In recent years, “green design” has become a hot topic wherever you go. At trade shows, conferences and in the field, it seems everyone talks about green in theory, but what are people actually doing to BE green? 

As editor of TILE, I interact with all aspects of the tile industry – from architects and designers to installers and tile manufacturers, along with the industry associations. And I must say, I am impressed by the efforts I am witnessing on all ends to make and use sustainable and environmentally friendly tile and installation products in today’s designs.

Several years ago, Green Squared – North America’s first sustainable product program written exclusively for tiles and tile installation materials – was introduced. Green Squared involves the sustainable product standard ANSI A138.1 and third party certification to that standard. After its introduction, some of the leading tile manufacturers jumped on board and had their product lines that contain recycled material certified. In this issue’s news section, you can read about the latest company to receive Green Squared certification. Mediterranea recently announced that its StonePeak production facility in Crossville, TN, currently produces 14 of its tile series that are now Green Squared certified by the Tile Council of North America (TCNA).

Also, in this issue’s TCNA Spotlight, beginning on page 40, Bill Griese, TCNA Standards Development & Green Initiative Manager, outlines the next green construction expectations: Environmental Product Declarations (EPDs). “Green Squared is more than just a labeling program for green products,” states Griese in the article. “It represents North America’s consensus on what is required for a tile, mortar, grout, membrane or underlayment to be truly sustainable, including a full range of social and ecological attributes considered important to the North American green building community. The Green Squared Certified mark facilitates marketplace identification of such products.”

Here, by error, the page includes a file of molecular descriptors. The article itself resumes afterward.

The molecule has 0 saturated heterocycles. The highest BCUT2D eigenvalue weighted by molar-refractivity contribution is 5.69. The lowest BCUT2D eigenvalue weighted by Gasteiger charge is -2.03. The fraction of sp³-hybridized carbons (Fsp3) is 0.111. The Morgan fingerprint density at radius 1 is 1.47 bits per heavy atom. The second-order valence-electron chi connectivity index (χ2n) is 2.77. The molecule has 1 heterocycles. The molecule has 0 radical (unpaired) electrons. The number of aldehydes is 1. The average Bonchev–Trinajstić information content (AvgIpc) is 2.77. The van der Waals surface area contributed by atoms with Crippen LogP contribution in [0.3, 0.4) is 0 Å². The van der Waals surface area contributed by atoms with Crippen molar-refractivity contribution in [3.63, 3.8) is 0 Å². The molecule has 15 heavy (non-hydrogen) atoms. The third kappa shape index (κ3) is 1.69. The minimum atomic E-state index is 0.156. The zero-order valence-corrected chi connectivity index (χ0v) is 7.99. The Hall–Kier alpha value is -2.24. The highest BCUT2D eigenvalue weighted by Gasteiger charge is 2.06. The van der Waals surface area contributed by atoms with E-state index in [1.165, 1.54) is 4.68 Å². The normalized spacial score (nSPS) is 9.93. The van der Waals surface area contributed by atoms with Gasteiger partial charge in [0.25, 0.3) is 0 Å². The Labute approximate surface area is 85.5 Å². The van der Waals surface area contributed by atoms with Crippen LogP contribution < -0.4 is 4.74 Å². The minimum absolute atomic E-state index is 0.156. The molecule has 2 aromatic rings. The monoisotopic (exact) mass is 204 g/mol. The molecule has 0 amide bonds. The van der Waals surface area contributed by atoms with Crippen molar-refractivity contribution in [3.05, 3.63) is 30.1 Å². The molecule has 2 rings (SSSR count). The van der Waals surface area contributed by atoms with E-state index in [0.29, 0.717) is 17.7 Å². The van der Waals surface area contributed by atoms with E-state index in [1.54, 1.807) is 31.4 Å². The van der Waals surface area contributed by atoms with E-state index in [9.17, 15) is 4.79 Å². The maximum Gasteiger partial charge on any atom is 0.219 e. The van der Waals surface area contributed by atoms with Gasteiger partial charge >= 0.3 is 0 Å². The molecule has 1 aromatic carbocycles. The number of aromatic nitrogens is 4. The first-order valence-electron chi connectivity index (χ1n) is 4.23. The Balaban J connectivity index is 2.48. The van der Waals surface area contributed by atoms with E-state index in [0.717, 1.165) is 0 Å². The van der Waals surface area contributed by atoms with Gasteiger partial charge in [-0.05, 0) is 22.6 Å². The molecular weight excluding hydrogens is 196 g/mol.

While EPDs have been around for a while and commonly used in Europe for over a decade, they are only recently receiving interest in the North American market. This has led to new initiatives by manufacturers, certification organizations and standards developers. In short, an EPD is a report of quantified environmental impacts of a product throughout its life cycle. The TCNA works hard to get the word out about such initiatives. More can be learned by reading the article.

And as the TCNA Spotlight points out, the Green Squared certification program not only recognizes tile products, but also grouts, mortars, membranes and underlayment. As a result, leading setting-material manufacturers such as Mapei have also taken the initiative seriously and have gotten products Green Squared certified.

In addition to certification programs, overall, many tile manufacturers are maintaining eco-friendly production processes.  I recently returned from a trip to Lexington, KY, where I visited Florida Tile’s facilities. The Italian-owned company, which earned its Green Squared certification last year, recycles all of its material. To prepare, it began saving all of its scrap material for about a year and a half to two years before using the recycled material in its tile products. Additionally, another part of its recycling process is taking all of the dust from the factory’s dust collectors and putting it back into the body of the tile.

Stay tuned to read more about Florida Tile’s green practices, as well as other company initiatives, in a future issue of TILE